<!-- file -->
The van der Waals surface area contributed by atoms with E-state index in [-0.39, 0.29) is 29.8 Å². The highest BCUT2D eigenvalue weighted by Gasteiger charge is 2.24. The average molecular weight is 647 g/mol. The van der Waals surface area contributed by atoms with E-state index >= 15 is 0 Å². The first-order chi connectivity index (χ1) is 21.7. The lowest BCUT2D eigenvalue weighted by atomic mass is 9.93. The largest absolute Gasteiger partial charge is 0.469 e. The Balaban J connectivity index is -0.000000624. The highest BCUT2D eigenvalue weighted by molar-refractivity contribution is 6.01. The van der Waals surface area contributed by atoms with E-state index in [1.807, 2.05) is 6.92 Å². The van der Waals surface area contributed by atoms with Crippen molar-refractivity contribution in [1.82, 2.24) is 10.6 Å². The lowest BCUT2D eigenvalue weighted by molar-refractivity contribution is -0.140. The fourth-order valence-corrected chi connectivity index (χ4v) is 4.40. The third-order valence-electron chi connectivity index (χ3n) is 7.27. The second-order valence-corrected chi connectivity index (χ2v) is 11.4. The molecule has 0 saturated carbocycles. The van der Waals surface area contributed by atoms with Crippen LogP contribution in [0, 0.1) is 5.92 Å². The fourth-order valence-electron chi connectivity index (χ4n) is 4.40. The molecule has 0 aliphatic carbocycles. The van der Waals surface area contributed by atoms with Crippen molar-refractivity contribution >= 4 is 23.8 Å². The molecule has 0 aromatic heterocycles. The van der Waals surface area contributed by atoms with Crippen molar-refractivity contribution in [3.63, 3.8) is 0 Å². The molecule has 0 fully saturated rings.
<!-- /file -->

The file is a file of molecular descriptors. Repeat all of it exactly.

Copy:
The van der Waals surface area contributed by atoms with E-state index in [-0.39, 0.29) is 29.8 Å². The highest BCUT2D eigenvalue weighted by Gasteiger charge is 2.24. The average molecular weight is 647 g/mol. The van der Waals surface area contributed by atoms with E-state index >= 15 is 0 Å². The first-order chi connectivity index (χ1) is 21.7. The lowest BCUT2D eigenvalue weighted by atomic mass is 9.93. The largest absolute Gasteiger partial charge is 0.469 e. The Balaban J connectivity index is -0.000000624. The highest BCUT2D eigenvalue weighted by molar-refractivity contribution is 6.01. The van der Waals surface area contributed by atoms with E-state index in [1.807, 2.05) is 6.92 Å². The van der Waals surface area contributed by atoms with Crippen molar-refractivity contribution in [1.82, 2.24) is 10.6 Å². The lowest BCUT2D eigenvalue weighted by molar-refractivity contribution is -0.140. The fourth-order valence-corrected chi connectivity index (χ4v) is 4.40. The third-order valence-electron chi connectivity index (χ3n) is 7.27. The second-order valence-corrected chi connectivity index (χ2v) is 11.4. The molecule has 0 saturated carbocycles. The van der Waals surface area contributed by atoms with Crippen LogP contribution in [0, 0.1) is 5.92 Å². The fourth-order valence-electron chi connectivity index (χ4n) is 4.40. The molecule has 0 aliphatic carbocycles. The van der Waals surface area contributed by atoms with Crippen molar-refractivity contribution >= 4 is 23.8 Å². The molecule has 0 aromatic heterocycles. The van der Waals surface area contributed by atoms with Crippen molar-refractivity contribution in [3.63, 3.8) is 0 Å². The molecule has 0 fully saturated rings.